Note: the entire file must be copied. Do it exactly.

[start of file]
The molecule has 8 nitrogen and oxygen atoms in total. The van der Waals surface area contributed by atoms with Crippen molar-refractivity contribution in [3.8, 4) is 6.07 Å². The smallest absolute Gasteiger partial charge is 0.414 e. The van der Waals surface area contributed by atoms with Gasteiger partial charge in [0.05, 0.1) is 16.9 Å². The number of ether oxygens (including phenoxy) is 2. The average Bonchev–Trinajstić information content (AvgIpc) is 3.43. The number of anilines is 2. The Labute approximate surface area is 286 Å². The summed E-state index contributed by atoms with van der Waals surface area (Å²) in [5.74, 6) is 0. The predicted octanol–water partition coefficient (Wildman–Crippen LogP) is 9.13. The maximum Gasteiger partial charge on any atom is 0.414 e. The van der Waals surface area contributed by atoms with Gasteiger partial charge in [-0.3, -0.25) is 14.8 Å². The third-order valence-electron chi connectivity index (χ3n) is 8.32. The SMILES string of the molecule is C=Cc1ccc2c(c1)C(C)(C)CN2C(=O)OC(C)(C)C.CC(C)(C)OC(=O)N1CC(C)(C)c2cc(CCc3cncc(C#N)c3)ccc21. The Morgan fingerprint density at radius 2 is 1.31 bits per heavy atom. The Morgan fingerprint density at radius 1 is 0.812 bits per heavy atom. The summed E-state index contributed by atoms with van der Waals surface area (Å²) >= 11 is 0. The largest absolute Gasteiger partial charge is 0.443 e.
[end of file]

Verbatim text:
The molecule has 8 nitrogen and oxygen atoms in total. The van der Waals surface area contributed by atoms with Crippen molar-refractivity contribution in [3.8, 4) is 6.07 Å². The smallest absolute Gasteiger partial charge is 0.414 e. The van der Waals surface area contributed by atoms with Gasteiger partial charge in [0.05, 0.1) is 16.9 Å². The number of ether oxygens (including phenoxy) is 2. The average Bonchev–Trinajstić information content (AvgIpc) is 3.43. The number of anilines is 2. The Labute approximate surface area is 286 Å². The summed E-state index contributed by atoms with van der Waals surface area (Å²) in [5.74, 6) is 0. The predicted octanol–water partition coefficient (Wildman–Crippen LogP) is 9.13. The maximum Gasteiger partial charge on any atom is 0.414 e. The van der Waals surface area contributed by atoms with Gasteiger partial charge in [-0.3, -0.25) is 14.8 Å². The third-order valence-electron chi connectivity index (χ3n) is 8.32. The SMILES string of the molecule is C=Cc1ccc2c(c1)C(C)(C)CN2C(=O)OC(C)(C)C.CC(C)(C)OC(=O)N1CC(C)(C)c2cc(CCc3cncc(C#N)c3)ccc21. The Morgan fingerprint density at radius 2 is 1.31 bits per heavy atom. The Morgan fingerprint density at radius 1 is 0.812 bits per heavy atom. The summed E-state index contributed by atoms with van der Waals surface area (Å²) >= 11 is 0. The largest absolute Gasteiger partial charge is 0.443 e.